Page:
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A Living Wage Campaign in Ottawa


Michelle Walrond introduces the Living Wage campaign. Photo: Garth Gullekson.


We at Ottawa ACORN came to know of the need for a living wage from conversations with our numerous low-to-moderate-income members. Thousands of working poor struggle with jobs that do not pay enough to meet basic needs, such as food, shelter and clothing. The numbers of businesses that pay "poverty wages" is staggering. Ottawa ACORN (Association of Community Organizations for Reform Now) is a non-profit organization focusing on social justice at the local level.

Ottawa ACORN has established the following goals:

  • 1. Raise public awareness that City government contractors have been underpaying workers, even though the City recently enacted the Ethical Procurement Policy banning the use of sweatshops and child labor.
  • 2. Push to have a bylaw enacted at the municipal level to ensure a minimum wage of $13-$15 per hour for all City government contractor employees.
  • 3. Get city council to pass The Poverty Reductions Strategy, which includes ACORN's living wage motion.

In May 2009, Ottawa ACORN kicked off our Living Wage campaign. The first job was to raise public awareness, a daunting task that involves both going door-to-door to speak directly to citizens, and having meetings with public officials and the media to inform them of the issues and solicit support.

The Low-Income Cut-Off or LICO, often criticized for being an inaccurate measure of the true cost of living, calculates the cost of housing, food and clothing in a given region based on population. In June 2009, the LICO was reassessed, indicating a living wage in Ottawa of $13.50/hour.

Hoping that the City of Ottawa would lead the way in enacting an ethical wage policy, we decided to focus on how people were paid with public (government) dollars. The campaign's premise was that public money should not pay poverty wages.

We focused on those the municipal government does business with, including city contractors, firms and companies receiving economic development assistance, and anyone receiving other grants or funding from the city.

City councilors Peggy Feltmate and Alex Cullen agreed to bring the issue forward at the June 2009 Community and Protective Services Committee meeting. Members and organizers began setting up meetings with the city councilors who were on the Committee and sought support from other council members. We also started a living wage canvass in target wards during May, and are still continuing it more than a year later.

At the Community and Protective Services Committee meeting, Councilors Feltmate and Cullen introduced the campaign, and Councilor Georges Bedard moved to include it as part of the city's proposed Poverty Reduction Strategy. When the motion went to full council on February 10, 2010, 14 councilors of the 22 present voted to direct municipal staff to undertake research, write a report and make a decision on living wage during spring 2010.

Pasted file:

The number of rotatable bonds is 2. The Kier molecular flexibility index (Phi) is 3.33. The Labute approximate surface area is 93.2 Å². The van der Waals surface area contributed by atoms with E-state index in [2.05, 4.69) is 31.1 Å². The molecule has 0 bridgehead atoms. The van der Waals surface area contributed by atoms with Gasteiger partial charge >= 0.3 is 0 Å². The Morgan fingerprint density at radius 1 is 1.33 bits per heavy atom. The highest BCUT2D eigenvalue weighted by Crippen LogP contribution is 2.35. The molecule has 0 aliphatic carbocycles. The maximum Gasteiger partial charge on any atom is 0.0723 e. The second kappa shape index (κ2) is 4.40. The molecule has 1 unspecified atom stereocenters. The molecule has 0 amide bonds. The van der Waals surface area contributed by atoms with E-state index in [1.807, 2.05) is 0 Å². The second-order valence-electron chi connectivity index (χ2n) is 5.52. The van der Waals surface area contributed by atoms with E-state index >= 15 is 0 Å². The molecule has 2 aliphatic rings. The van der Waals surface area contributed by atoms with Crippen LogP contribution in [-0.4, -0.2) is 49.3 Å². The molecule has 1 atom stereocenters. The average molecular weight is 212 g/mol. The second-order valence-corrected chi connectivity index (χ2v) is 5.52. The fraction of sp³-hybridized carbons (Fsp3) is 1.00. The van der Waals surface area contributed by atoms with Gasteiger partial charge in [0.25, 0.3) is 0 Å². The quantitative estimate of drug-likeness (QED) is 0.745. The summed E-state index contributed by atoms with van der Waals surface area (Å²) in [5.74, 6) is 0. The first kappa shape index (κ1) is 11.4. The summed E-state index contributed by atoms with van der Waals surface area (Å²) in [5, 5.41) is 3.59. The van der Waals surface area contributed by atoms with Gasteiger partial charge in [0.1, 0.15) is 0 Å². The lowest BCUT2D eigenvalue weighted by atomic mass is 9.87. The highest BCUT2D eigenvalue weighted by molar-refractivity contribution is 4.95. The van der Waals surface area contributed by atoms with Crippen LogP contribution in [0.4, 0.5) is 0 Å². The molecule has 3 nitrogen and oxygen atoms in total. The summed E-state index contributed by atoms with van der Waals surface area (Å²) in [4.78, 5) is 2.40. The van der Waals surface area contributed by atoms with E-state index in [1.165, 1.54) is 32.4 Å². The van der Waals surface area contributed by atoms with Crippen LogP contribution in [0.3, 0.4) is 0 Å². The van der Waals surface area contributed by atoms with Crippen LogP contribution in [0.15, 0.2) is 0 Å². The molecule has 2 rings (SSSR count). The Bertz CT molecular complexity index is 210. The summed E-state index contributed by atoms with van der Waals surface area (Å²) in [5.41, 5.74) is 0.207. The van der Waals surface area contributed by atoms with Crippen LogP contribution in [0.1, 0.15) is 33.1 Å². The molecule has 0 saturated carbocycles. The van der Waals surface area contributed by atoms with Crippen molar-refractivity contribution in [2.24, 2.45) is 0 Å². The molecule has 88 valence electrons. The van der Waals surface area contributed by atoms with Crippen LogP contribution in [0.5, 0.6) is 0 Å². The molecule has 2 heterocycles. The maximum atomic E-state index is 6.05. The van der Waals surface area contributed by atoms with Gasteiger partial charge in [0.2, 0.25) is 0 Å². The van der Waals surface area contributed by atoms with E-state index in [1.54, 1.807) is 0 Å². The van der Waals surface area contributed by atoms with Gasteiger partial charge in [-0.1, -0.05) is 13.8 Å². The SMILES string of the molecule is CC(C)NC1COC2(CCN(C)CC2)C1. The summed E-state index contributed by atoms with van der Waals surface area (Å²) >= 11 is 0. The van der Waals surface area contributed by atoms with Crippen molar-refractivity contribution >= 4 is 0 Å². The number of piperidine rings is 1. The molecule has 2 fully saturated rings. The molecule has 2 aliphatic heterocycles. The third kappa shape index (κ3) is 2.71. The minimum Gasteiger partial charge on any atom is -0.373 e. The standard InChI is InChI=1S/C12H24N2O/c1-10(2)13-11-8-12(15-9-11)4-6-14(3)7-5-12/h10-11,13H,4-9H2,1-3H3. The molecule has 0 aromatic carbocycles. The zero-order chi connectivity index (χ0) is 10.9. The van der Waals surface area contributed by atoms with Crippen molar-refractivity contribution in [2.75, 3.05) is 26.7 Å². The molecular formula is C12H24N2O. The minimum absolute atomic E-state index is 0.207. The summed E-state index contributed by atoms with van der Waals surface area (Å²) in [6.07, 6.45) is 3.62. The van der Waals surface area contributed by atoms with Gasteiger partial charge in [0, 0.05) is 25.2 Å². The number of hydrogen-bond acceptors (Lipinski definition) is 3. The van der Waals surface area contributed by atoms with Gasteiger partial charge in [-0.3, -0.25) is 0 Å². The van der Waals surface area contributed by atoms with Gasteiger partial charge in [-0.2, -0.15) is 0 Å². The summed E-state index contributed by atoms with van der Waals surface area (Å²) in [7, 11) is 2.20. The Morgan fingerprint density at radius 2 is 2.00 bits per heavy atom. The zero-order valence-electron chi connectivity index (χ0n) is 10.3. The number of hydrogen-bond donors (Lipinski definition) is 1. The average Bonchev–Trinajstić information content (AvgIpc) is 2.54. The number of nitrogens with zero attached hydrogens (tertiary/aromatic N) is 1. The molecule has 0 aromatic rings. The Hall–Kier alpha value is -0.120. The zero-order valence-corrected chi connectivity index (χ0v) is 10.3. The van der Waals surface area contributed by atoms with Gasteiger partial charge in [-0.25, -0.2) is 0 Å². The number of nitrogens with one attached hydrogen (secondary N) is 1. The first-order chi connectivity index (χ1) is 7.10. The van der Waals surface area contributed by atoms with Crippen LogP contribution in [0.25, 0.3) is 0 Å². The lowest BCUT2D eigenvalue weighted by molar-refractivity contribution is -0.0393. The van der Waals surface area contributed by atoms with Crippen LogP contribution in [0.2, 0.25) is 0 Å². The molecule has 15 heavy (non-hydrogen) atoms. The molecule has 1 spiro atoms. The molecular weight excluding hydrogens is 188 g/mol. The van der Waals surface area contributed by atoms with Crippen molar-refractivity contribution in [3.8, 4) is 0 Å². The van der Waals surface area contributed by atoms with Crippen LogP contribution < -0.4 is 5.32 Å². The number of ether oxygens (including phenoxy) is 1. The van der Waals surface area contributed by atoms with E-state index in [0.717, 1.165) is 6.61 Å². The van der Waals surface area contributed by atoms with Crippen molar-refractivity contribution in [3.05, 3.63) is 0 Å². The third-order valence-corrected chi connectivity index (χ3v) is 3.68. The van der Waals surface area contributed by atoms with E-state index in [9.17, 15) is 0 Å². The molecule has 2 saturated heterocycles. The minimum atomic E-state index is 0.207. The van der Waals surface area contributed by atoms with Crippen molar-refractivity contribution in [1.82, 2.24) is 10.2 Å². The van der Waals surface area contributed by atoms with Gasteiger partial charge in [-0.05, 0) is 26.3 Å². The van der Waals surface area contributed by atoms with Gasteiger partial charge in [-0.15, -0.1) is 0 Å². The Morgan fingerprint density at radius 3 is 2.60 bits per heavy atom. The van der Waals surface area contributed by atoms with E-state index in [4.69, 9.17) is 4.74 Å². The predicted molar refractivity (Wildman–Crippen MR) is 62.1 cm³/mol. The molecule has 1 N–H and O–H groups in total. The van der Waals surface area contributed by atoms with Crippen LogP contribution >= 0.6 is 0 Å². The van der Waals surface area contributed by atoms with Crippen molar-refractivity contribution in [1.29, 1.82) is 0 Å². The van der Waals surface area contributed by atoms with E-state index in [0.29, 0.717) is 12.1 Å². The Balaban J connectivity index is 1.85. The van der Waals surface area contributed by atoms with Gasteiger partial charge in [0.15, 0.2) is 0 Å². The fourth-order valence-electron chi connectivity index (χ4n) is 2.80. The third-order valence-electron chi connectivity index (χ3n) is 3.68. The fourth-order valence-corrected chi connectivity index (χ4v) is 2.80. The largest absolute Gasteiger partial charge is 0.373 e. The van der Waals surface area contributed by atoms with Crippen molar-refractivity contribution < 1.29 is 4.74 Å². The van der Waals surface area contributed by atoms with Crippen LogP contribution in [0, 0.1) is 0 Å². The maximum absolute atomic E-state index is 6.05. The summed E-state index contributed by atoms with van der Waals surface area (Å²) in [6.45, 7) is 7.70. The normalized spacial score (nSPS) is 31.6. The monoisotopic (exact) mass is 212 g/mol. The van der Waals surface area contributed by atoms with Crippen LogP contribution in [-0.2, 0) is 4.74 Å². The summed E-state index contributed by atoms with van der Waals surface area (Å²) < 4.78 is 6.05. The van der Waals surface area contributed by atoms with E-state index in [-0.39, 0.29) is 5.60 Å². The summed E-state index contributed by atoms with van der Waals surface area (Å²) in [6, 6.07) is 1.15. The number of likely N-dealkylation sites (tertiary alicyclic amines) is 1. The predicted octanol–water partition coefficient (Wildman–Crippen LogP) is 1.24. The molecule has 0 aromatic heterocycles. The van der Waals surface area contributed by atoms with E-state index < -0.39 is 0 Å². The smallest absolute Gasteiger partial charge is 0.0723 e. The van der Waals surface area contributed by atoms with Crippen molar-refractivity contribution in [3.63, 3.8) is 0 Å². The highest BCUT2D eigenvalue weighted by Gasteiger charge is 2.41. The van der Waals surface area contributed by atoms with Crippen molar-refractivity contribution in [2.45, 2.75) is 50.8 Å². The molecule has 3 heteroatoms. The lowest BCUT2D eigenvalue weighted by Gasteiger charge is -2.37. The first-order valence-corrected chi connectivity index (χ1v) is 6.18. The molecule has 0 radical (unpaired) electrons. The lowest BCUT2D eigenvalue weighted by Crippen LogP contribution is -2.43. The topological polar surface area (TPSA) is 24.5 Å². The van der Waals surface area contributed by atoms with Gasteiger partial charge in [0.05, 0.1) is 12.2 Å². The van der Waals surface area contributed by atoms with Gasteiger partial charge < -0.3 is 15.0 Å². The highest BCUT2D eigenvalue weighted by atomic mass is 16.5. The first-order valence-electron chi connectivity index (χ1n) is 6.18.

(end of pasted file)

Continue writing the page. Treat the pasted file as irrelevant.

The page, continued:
While we wait for that report, Ottawa ACORN will continue to take further steps in this campaign. Many members want to put extra pressure on the "nays" from the council, particularly during the coming October election.

Check out or call 613-746-5999 to get involved.

Join us for the Living Wage Forum September 22, 6 pm at City Hall (110 Laurier Ave.), Champlain Room.

Michelle Walrond is a community leader with Ottawa ACORN. She has been an active member in the organization for over three years. Michelle currently teaches ESL and Language coaching online to students in South Korea.


In this issue..

Get cleaning this spring!

Catherine Mageau-Walker, Program Coordinator, Sustain Lowertown


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The PERC thanks the above organizations for their support.

Thank you to Envirocentre and to the Ontario Trillium Foundation for sponsoring the Spring 2016 edition of the PEN.


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Viewpoints expressed should not be taken to represent the opinions of the Ottawa Peace and Environment Resource Centre, the Peace and Environment News, or our supporters. The PEN does not recommend, approve or endorse any of the advertisers, products or services printed in the PEN or referred to on the PERC website. Health-related information printed in the PEN or online is for informational purposes only, and is not a substitute for the advice of a qualified and licensed health care provider. The PERC and PEN are not responsible for the content on any external website links.